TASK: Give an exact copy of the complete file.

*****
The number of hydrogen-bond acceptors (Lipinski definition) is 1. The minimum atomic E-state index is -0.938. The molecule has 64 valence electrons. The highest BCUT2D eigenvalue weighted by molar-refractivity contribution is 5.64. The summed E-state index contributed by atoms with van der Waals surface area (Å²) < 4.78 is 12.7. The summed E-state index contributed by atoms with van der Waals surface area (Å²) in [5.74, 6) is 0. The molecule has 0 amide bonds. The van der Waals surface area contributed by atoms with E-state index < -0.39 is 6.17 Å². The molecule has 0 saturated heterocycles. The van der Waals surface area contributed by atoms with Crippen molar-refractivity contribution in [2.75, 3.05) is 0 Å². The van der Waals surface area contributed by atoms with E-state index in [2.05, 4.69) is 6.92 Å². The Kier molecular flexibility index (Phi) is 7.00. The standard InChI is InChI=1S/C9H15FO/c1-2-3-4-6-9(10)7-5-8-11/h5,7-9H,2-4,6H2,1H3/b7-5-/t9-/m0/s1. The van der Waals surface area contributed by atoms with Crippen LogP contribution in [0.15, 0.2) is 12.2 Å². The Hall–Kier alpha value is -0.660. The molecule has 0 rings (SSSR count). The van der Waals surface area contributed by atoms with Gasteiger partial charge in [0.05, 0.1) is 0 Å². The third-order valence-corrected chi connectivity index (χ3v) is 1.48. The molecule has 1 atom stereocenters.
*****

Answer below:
The number of hydrogen-bond acceptors (Lipinski definition) is 1. The minimum atomic E-state index is -0.938. The molecule has 64 valence electrons. The highest BCUT2D eigenvalue weighted by molar-refractivity contribution is 5.64. The summed E-state index contributed by atoms with van der Waals surface area (Å²) < 4.78 is 12.7. The summed E-state index contributed by atoms with van der Waals surface area (Å²) in [5.74, 6) is 0. The molecule has 0 amide bonds. The van der Waals surface area contributed by atoms with E-state index < -0.39 is 6.17 Å². The molecule has 0 saturated heterocycles. The van der Waals surface area contributed by atoms with Crippen molar-refractivity contribution in [2.75, 3.05) is 0 Å². The van der Waals surface area contributed by atoms with E-state index in [2.05, 4.69) is 6.92 Å². The Kier molecular flexibility index (Phi) is 7.00. The standard InChI is InChI=1S/C9H15FO/c1-2-3-4-6-9(10)7-5-8-11/h5,7-9H,2-4,6H2,1H3/b7-5-/t9-/m0/s1. The van der Waals surface area contributed by atoms with Crippen LogP contribution in [0.15, 0.2) is 12.2 Å². The Hall–Kier alpha value is -0.660. The molecule has 0 rings (SSSR count). The van der Waals surface area contributed by atoms with Gasteiger partial charge in [0.05, 0.1) is 0 Å². The third-order valence-corrected chi connectivity index (χ3v) is 1.48. The molecule has 1 atom stereocenters.